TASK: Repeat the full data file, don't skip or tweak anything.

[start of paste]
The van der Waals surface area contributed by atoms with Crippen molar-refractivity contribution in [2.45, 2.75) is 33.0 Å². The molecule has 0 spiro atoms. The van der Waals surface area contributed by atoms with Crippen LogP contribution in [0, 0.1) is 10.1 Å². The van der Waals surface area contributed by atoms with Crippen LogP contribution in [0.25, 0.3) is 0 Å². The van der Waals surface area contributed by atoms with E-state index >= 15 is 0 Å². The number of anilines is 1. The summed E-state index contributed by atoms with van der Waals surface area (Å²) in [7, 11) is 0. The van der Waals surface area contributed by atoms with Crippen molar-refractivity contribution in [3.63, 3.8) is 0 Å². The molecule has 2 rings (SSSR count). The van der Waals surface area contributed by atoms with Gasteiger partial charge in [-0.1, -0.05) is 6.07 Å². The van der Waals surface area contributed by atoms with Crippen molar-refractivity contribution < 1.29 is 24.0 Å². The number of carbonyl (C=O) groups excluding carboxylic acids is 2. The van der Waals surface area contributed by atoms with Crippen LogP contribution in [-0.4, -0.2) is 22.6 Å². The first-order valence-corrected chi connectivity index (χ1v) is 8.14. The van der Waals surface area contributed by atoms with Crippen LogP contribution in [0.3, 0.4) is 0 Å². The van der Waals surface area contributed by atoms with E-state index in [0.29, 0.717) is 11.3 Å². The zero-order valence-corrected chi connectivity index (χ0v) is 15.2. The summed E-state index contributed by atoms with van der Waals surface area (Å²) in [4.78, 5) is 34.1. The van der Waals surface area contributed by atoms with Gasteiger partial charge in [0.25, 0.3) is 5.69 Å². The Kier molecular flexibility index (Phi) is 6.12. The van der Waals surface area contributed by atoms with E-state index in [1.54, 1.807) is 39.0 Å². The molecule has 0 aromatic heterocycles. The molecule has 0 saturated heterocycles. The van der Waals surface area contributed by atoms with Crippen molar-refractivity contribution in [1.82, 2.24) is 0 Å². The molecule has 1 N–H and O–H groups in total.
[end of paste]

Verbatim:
The van der Waals surface area contributed by atoms with Crippen molar-refractivity contribution in [2.45, 2.75) is 33.0 Å². The molecule has 0 spiro atoms. The van der Waals surface area contributed by atoms with Crippen LogP contribution in [0, 0.1) is 10.1 Å². The van der Waals surface area contributed by atoms with Crippen LogP contribution in [0.25, 0.3) is 0 Å². The van der Waals surface area contributed by atoms with E-state index >= 15 is 0 Å². The number of anilines is 1. The summed E-state index contributed by atoms with van der Waals surface area (Å²) in [7, 11) is 0. The van der Waals surface area contributed by atoms with Crippen molar-refractivity contribution in [3.63, 3.8) is 0 Å². The molecule has 2 rings (SSSR count). The van der Waals surface area contributed by atoms with Gasteiger partial charge in [-0.1, -0.05) is 6.07 Å². The van der Waals surface area contributed by atoms with Crippen molar-refractivity contribution < 1.29 is 24.0 Å². The number of carbonyl (C=O) groups excluding carboxylic acids is 2. The van der Waals surface area contributed by atoms with Crippen LogP contribution in [-0.4, -0.2) is 22.6 Å². The first-order valence-corrected chi connectivity index (χ1v) is 8.14. The van der Waals surface area contributed by atoms with Crippen LogP contribution in [0.3, 0.4) is 0 Å². The van der Waals surface area contributed by atoms with E-state index in [0.29, 0.717) is 11.3 Å². The zero-order valence-corrected chi connectivity index (χ0v) is 15.2. The summed E-state index contributed by atoms with van der Waals surface area (Å²) in [4.78, 5) is 34.1. The van der Waals surface area contributed by atoms with Gasteiger partial charge in [0.25, 0.3) is 5.69 Å². The Kier molecular flexibility index (Phi) is 6.12. The van der Waals surface area contributed by atoms with E-state index in [1.54, 1.807) is 39.0 Å². The molecule has 0 aromatic heterocycles. The molecule has 0 saturated heterocycles. The van der Waals surface area contributed by atoms with Crippen molar-refractivity contribution in [1.82, 2.24) is 0 Å². The molecule has 1 N–H and O–H groups in total.